Reusing the old engine would certainly require replacement of the original torque plate, quite likely invoke replacement of the transmission, and thus result in a longer engine footprint that would require remounting the engine forward some.
Main seals were suspect too, due to age.

The Choices:
1) Remove and rebuild/refurbish the old engine, and replace the torque plate and transmission. I am sort of mechanically handy, but this would mostly be work for a machine shop environment. Serious dollars.
2) Replace it with a new drive train. This also replaces the panel and harness. And adds a long warranty. And makes it easier to upgrade other nearby systems all around the engine compartment.

Given that we were adequately powered with the original 23 hp diesel, a Betamarine 25 was the obvious replacement. While it might be nice to have extra power in reserve, the next step up in engine size was 30 hp. That involved Lots more weight and bulk.

As for brand of engine, my guru(s) all like the Batamarine with Yanmar a not-too-distant second.
A Volvo was completely out of the question. (My three local diesel repair/install experts all refuse to put a wrench on a Volvo. Almost without exception.)

Cost of the whole changeover was about 10K for the engine with upgrade panel and upgrade alternator. There were a few bucks extra for the hot water tank connection, also. I received a discount on the new engine package, which helped a lot.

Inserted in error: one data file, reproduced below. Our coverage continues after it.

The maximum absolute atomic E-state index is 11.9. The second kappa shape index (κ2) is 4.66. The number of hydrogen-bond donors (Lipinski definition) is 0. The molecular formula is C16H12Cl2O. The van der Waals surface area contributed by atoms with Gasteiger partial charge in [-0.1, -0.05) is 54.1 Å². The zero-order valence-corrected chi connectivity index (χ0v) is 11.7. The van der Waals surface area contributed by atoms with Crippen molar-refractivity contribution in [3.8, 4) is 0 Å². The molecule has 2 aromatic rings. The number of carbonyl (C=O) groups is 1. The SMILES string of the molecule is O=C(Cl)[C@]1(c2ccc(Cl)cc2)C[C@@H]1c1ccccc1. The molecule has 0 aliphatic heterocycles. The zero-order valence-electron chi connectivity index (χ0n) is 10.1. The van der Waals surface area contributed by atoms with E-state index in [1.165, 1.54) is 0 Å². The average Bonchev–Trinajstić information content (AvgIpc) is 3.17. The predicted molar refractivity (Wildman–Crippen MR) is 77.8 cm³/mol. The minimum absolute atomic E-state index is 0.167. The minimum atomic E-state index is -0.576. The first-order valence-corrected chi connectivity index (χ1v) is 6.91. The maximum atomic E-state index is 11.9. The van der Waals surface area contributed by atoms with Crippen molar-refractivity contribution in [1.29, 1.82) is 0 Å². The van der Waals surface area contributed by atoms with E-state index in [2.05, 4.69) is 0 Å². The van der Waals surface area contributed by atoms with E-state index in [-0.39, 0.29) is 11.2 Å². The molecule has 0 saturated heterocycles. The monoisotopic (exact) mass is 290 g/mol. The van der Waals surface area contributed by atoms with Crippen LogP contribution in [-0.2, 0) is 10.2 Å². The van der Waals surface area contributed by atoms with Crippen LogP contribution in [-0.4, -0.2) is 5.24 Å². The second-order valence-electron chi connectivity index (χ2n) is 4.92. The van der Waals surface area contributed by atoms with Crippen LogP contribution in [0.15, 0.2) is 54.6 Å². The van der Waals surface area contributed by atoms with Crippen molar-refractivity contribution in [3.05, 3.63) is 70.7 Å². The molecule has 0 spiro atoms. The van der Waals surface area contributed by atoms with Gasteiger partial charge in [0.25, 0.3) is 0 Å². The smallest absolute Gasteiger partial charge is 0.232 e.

My install cost will total close to 7K, but at least 2K or more of that is directly attributable to deferred upgrades and maintenance to systems around the engine. “Legalizing” our old battery circuitry to current ABYC recommendations took a chunk of that.

And then, there was stuff beyond end of design life, like the little indicator light for the Halon extinguisher in the engine compartment. The only bargain there was getting that extinguisher recertified for $15. The old indicator light fell apart last year and the new one has to be remounted near the cockpit instruments to meet current ABYC and USCG regs. The blower needed to be remounted and I will be working on that for a while yet.

EY had installed the original Racor filter and lift pump on the back wall of the engine compartment. Because we have to have a fire shield under the Racor sight bowl to meet current ABYC recommendations, we decided to move the filter, upgrade to a Racor 500, and put it and the lift pump in an adjacent lazerette.

All hoses and wiring inside the engine area are now mounted, legally, with metal “cushion clamps” which meet current ABYC fire code as well.

The long-vanished sound absorbing foam was all replaced while the engine was out, and 100% of the edges are sealed with silver mylar tape so the foam will not be degraded by heat and fumes like the old foam.
Additional picture: the new engine after we lowered it into the boat with the halyard, using a second line to a pair of cockpit winches to adjust position fore n aft. Note that the new bed log risers are present, but not yet in place. Engine was temporarily resting some masonite laid down over the varnished aft cabin T&H sole.
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Updated 05-25-2019 at 08:40 PM by Loren Beach